Astro A40 + MixAmp Pro Headset Review: Great Sound Meets Great Customization

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The Astro A40 is a very good gaming headset, but even at $150, it's not exactly a premium experience all around. You can't tweak equalization options, listen to surround sound or adjust the game/chat balance. What's an audiophile, or competitive gamer or streamer, to do?

Well, for one thing, they could try the Astro A40 + MixAmp Pro package. This $250 box set combines the unflappable A40 with a newly redesigned MixAmp Pro amplifier. Rather than simply plugging the A40 into your PC, PS4 or Xbox One, you'll run it through the amp, which improves the sound quality considerably and gives you a plethora of customization options.

There's no denying that the A40 + MixAmp is expensive and has a somewhat convoluted setup. But the sound quality is gorgeous, and the customization options are thorough without getting overwhelming. While the A40 + MixAmp may not actually play that nicely with a traditional living-room setup, streamers and those who have dedicated gaming nooks will find great sound and versatile features right at their fingertips.


The first thing you'll notice when you crack open the A40 + MixAmp box is that there are a lot of wires and parts.

First, there's the A40 headset itself, which has two reasonably sized fabric ear cups, a strong plastic headband; a detachable, flexible boom mic on the left earcup; and a removable, 3.5mm audio cord. You can customize the fit by sliding the headband up and down a metal tube on either side, with clearly demarcated notches. There are also swappable ear-cup plates (these are purely aesthetic) and a mic-mute button about halfway down the audio cord. Overall, it's a solid design that's stood the test of time.

Then, there's the MixAmp, which has seen a considerable redesign since last gen's model. (This is the fourth-generation MixAmp, for those of you who have been following Astro's gear for some time.) Instead of a vertical rectangle with one huge dial and one tiny button, the new MixAmp has a horizontal layout with a helpful diagonal incline.

There are still two dials: one for overall volume and one for game/chat volume, but this time, the chat dial is much bigger, which makes it easier to gauge your levels. Between the dials, there's one button on top that switches between surround and stereo sound and one button on the bottom that switches among four equalization settings. It's all quite intuitive and easy to use.

The A40's solid design has stood the test of time.

The back of the MixAmp is where things get confusing, though. There's a button that switches inputs between PS4 and PC (or Xbox and PC, depending on which version you buy. We reviewed the PS4 version). This is straightforward enough. But then there are ports for optical audio, USB, auxiliary audio, streaming audio and — believe it or not — two FireWire daisy chains. The MixAmp comes with 3.5mm audio, USB, optical audio and daisy-chain cables in the box, but if you want a more complicated setup, you'll have to bring your own cables to the party. Clearly, a truly dedicated audiophile could do a lot with the A40 + MixAmp.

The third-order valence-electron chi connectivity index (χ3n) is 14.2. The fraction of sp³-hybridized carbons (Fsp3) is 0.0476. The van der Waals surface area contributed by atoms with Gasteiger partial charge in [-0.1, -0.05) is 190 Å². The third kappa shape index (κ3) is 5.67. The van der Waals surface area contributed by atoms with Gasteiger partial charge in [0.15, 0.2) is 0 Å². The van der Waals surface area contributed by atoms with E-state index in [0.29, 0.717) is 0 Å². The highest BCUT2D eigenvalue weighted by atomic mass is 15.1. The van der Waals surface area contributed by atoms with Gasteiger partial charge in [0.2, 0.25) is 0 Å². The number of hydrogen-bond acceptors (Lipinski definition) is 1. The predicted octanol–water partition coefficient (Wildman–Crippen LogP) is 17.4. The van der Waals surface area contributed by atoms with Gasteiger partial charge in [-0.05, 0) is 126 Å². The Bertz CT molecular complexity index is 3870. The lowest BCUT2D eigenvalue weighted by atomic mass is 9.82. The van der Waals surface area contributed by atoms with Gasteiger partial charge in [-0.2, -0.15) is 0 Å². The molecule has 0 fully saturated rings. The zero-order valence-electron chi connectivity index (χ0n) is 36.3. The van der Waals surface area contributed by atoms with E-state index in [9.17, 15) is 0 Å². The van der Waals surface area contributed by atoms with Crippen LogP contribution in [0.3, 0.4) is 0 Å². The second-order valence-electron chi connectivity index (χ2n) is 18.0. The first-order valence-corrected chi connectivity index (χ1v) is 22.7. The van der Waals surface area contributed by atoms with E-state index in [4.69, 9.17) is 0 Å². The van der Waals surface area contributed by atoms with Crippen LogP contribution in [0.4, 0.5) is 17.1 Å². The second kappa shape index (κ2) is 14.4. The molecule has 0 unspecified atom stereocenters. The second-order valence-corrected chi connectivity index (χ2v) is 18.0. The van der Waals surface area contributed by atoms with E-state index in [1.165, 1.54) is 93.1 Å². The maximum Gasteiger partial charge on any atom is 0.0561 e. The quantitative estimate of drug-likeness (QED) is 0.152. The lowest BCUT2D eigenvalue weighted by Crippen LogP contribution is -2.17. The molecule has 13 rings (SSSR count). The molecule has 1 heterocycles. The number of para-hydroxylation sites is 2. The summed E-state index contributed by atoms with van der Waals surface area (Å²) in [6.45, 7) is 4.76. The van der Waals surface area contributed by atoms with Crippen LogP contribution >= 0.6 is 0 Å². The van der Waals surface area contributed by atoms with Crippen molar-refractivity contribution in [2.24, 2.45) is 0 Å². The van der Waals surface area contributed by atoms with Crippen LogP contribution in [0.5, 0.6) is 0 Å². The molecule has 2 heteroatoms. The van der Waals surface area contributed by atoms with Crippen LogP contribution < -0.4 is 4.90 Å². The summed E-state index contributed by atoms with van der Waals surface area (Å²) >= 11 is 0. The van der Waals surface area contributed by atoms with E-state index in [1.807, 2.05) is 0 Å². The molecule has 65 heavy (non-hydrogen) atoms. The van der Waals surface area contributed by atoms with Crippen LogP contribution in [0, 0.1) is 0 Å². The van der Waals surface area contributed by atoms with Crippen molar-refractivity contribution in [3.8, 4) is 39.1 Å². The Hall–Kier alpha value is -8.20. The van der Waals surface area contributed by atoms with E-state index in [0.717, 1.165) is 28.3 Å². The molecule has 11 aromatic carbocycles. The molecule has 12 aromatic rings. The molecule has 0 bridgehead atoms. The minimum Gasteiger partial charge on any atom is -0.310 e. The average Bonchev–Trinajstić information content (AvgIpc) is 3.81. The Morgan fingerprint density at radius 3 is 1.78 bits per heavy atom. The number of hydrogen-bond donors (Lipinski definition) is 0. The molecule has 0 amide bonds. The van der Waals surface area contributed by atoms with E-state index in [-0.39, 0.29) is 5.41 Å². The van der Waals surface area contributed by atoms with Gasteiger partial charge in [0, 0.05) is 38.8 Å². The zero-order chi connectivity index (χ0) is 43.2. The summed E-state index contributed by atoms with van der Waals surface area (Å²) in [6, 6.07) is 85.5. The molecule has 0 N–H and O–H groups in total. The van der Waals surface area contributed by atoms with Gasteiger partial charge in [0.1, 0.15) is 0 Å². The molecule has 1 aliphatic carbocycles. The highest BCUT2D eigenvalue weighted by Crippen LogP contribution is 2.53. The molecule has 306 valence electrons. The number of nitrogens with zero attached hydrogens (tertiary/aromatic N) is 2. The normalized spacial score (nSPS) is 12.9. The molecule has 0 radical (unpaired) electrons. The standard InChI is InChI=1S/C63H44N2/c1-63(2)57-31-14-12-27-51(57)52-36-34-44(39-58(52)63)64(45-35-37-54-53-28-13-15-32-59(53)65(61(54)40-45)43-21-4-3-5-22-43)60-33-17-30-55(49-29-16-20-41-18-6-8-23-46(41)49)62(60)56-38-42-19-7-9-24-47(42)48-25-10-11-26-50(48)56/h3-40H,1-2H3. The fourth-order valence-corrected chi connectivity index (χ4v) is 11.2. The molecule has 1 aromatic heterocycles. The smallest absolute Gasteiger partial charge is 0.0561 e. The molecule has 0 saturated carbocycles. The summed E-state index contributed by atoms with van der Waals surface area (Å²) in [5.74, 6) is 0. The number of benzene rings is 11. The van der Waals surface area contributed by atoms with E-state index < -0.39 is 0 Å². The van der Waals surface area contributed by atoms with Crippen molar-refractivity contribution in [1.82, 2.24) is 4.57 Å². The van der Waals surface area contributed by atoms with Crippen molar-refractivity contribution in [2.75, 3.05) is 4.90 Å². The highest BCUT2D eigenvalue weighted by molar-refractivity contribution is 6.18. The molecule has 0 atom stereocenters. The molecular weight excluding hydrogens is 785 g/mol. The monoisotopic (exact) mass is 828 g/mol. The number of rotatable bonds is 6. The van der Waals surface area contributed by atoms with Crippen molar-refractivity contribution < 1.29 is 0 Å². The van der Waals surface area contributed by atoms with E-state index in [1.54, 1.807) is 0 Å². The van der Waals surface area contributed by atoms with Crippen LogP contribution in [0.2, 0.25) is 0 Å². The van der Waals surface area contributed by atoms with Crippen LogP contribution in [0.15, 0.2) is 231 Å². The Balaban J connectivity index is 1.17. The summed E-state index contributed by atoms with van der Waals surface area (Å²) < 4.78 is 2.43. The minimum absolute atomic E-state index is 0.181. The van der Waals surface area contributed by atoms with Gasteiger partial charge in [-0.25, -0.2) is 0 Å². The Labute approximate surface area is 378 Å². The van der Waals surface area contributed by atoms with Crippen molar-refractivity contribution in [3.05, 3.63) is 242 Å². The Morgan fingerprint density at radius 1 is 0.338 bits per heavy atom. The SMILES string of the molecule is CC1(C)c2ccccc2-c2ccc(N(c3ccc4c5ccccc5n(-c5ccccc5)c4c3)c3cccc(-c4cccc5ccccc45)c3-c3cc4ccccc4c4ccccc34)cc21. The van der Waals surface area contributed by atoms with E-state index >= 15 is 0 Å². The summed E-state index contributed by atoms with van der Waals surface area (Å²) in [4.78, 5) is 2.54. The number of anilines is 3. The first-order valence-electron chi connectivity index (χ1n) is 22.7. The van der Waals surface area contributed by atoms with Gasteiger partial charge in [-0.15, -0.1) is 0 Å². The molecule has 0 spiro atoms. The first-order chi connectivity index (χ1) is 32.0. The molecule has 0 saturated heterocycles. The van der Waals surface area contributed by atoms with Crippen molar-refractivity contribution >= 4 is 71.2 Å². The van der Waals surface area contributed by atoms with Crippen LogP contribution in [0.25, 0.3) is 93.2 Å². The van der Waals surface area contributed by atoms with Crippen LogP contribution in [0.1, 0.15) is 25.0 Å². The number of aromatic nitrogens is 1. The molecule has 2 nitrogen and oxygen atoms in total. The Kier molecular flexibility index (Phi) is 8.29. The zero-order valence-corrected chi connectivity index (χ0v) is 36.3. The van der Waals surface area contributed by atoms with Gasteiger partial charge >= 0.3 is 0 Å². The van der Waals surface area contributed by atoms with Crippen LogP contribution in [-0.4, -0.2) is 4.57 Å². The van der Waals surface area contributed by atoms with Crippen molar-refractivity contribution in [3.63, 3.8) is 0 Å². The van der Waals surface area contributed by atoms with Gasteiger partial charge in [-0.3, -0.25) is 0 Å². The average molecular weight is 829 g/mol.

Wires, wires everywhere

For the average user, though, the USB and optical audio ports are the only really important ones here. If you attach the setup to your PC, you run the USB cable from your computer to the amp, then an audio cable from the amp to the headset. If you want to use a PS4, it's a little more complicated: Hook the optical audio cable into the back of the PS4; hook the USB cable into the front of the PS4; then attach both wires to the back of the amp and a headset audio cable in the front.

Managing the software can be a little complicated, too, but I'll get to that in a bit. The bigger issue is that if you use a living room setup for your console, the setup is simply not very practical. I brought the A40 + MixAmp home to test how well it performed under real-world circumstances. The sound was great; the positioning was not.

The soundscape is rich and immediate, filling every laser beam, line of dialogue and sweeping orchestral chord with balance and nuance.

I had to jimmy my PS4 out of my entertainment center to connect the optical audio cable, which proceeded to wrap around the side of the console like an underachieving boa constrictor. Then, the optical audio cable and the USB cable paid out all the way to my makeshift coffee table (four cardboard boxes stacked side by side; I just moved recently and am waiting on a real one) and connected to the amp.

From the amp, I had to run another wire across the couch up to the A40 on top of my head. That added up to three long wires draped across my living room, just begging for an unsuspecting housemate, spouse, child or pet to trip over them and drag the whole setup down in the ensuing tumble.

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I suppose you could mitigate this risk by taking apart the setup each time you're done using it, but that's rather inconvenient. Similarly, if your PC and PS4 aren't right next to each other, it's a pain to constantly transport the audio setup from one system to the other. Instead, I think the A40 + MixAmp is simply a better option for streamers. They can make full use of the amp to adjust game, chat and broadcast audio volume all at once, and they tend to have more-compact, predictable physical setups. This headset should also work fine if you keep your PC and PS4 close together in a small space.